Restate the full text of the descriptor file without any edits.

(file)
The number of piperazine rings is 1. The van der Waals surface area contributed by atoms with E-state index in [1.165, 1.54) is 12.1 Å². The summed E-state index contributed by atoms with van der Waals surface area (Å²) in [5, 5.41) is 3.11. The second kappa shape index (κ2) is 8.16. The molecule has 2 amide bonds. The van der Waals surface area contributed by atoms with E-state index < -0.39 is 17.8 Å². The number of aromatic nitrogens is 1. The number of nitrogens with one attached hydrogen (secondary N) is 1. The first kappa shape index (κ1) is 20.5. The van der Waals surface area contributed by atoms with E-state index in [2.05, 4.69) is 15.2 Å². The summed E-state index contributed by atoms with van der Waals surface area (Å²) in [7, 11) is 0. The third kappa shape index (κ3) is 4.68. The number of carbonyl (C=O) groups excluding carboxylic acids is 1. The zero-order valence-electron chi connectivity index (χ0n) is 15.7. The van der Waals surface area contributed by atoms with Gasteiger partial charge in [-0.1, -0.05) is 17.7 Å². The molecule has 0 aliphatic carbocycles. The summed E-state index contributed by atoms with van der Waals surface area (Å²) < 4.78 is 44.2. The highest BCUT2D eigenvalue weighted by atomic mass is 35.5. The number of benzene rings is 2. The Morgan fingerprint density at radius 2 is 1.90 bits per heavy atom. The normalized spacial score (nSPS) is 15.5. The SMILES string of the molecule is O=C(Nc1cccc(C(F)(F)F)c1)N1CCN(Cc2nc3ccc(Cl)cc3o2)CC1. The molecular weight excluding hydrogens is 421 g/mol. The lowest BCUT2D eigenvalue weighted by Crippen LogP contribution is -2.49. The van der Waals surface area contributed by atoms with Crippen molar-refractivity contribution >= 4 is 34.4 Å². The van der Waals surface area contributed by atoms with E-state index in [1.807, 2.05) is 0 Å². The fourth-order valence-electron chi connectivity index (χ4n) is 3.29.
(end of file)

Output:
The number of piperazine rings is 1. The van der Waals surface area contributed by atoms with E-state index in [1.165, 1.54) is 12.1 Å². The summed E-state index contributed by atoms with van der Waals surface area (Å²) in [5, 5.41) is 3.11. The second kappa shape index (κ2) is 8.16. The molecule has 2 amide bonds. The van der Waals surface area contributed by atoms with E-state index < -0.39 is 17.8 Å². The number of aromatic nitrogens is 1. The number of nitrogens with one attached hydrogen (secondary N) is 1. The first kappa shape index (κ1) is 20.5. The van der Waals surface area contributed by atoms with E-state index in [2.05, 4.69) is 15.2 Å². The summed E-state index contributed by atoms with van der Waals surface area (Å²) in [7, 11) is 0. The third kappa shape index (κ3) is 4.68. The number of carbonyl (C=O) groups excluding carboxylic acids is 1. The zero-order valence-electron chi connectivity index (χ0n) is 15.7. The van der Waals surface area contributed by atoms with Gasteiger partial charge in [-0.1, -0.05) is 17.7 Å². The molecule has 0 aliphatic carbocycles. The summed E-state index contributed by atoms with van der Waals surface area (Å²) < 4.78 is 44.2. The highest BCUT2D eigenvalue weighted by atomic mass is 35.5. The number of benzene rings is 2. The Morgan fingerprint density at radius 2 is 1.90 bits per heavy atom. The normalized spacial score (nSPS) is 15.5. The SMILES string of the molecule is O=C(Nc1cccc(C(F)(F)F)c1)N1CCN(Cc2nc3ccc(Cl)cc3o2)CC1. The molecular weight excluding hydrogens is 421 g/mol. The lowest BCUT2D eigenvalue weighted by Crippen LogP contribution is -2.49. The van der Waals surface area contributed by atoms with Crippen molar-refractivity contribution >= 4 is 34.4 Å². The van der Waals surface area contributed by atoms with E-state index in [1.807, 2.05) is 0 Å². The fourth-order valence-electron chi connectivity index (χ4n) is 3.29.